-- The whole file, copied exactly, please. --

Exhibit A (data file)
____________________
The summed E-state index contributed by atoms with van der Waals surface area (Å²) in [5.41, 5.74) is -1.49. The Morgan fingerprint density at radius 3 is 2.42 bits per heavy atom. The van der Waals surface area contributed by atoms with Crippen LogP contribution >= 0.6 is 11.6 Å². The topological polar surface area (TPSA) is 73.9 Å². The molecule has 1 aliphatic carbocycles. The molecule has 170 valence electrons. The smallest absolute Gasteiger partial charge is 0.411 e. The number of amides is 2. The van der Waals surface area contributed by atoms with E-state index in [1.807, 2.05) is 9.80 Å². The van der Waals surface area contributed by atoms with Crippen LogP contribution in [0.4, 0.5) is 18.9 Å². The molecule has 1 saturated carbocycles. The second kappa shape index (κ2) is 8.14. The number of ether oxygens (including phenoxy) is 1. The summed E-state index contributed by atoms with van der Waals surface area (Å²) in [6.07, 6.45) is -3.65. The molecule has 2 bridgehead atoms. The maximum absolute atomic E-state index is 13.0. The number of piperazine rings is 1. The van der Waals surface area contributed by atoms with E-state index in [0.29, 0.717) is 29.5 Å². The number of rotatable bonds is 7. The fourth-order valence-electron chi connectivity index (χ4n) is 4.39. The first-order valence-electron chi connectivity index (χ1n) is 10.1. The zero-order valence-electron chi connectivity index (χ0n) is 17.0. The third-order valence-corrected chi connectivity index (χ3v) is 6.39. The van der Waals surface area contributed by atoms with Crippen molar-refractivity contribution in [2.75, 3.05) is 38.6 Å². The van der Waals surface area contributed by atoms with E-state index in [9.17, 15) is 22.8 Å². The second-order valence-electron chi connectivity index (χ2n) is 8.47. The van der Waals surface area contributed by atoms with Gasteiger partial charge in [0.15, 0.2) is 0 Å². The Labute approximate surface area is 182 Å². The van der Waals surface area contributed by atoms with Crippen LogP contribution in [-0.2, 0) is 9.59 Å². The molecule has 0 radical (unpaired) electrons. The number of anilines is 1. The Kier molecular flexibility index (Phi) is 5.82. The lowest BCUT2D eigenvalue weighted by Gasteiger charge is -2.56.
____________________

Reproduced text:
The summed E-state index contributed by atoms with van der Waals surface area (Å²) in [5.41, 5.74) is -1.49. The Morgan fingerprint density at radius 3 is 2.42 bits per heavy atom. The van der Waals surface area contributed by atoms with Crippen LogP contribution >= 0.6 is 11.6 Å². The topological polar surface area (TPSA) is 73.9 Å². The molecule has 1 aliphatic carbocycles. The molecule has 170 valence electrons. The smallest absolute Gasteiger partial charge is 0.411 e. The number of amides is 2. The van der Waals surface area contributed by atoms with E-state index in [1.807, 2.05) is 9.80 Å². The van der Waals surface area contributed by atoms with Crippen LogP contribution in [0.4, 0.5) is 18.9 Å². The molecule has 1 saturated carbocycles. The second kappa shape index (κ2) is 8.14. The number of ether oxygens (including phenoxy) is 1. The summed E-state index contributed by atoms with van der Waals surface area (Å²) in [6.07, 6.45) is -3.65. The molecule has 2 bridgehead atoms. The maximum absolute atomic E-state index is 13.0. The number of piperazine rings is 1. The van der Waals surface area contributed by atoms with E-state index in [0.29, 0.717) is 29.5 Å². The number of rotatable bonds is 7. The fourth-order valence-electron chi connectivity index (χ4n) is 4.39. The first-order valence-electron chi connectivity index (χ1n) is 10.1. The zero-order valence-electron chi connectivity index (χ0n) is 17.0. The third-order valence-corrected chi connectivity index (χ3v) is 6.39. The van der Waals surface area contributed by atoms with Crippen molar-refractivity contribution in [2.75, 3.05) is 38.6 Å². The van der Waals surface area contributed by atoms with E-state index in [9.17, 15) is 22.8 Å². The second-order valence-electron chi connectivity index (χ2n) is 8.47. The van der Waals surface area contributed by atoms with Gasteiger partial charge in [0.15, 0.2) is 0 Å². The Labute approximate surface area is 182 Å². The van der Waals surface area contributed by atoms with Crippen LogP contribution in [-0.2, 0) is 9.59 Å². The molecule has 0 radical (unpaired) electrons. The number of anilines is 1. The Kier molecular flexibility index (Phi) is 5.82. The lowest BCUT2D eigenvalue weighted by Gasteiger charge is -2.56.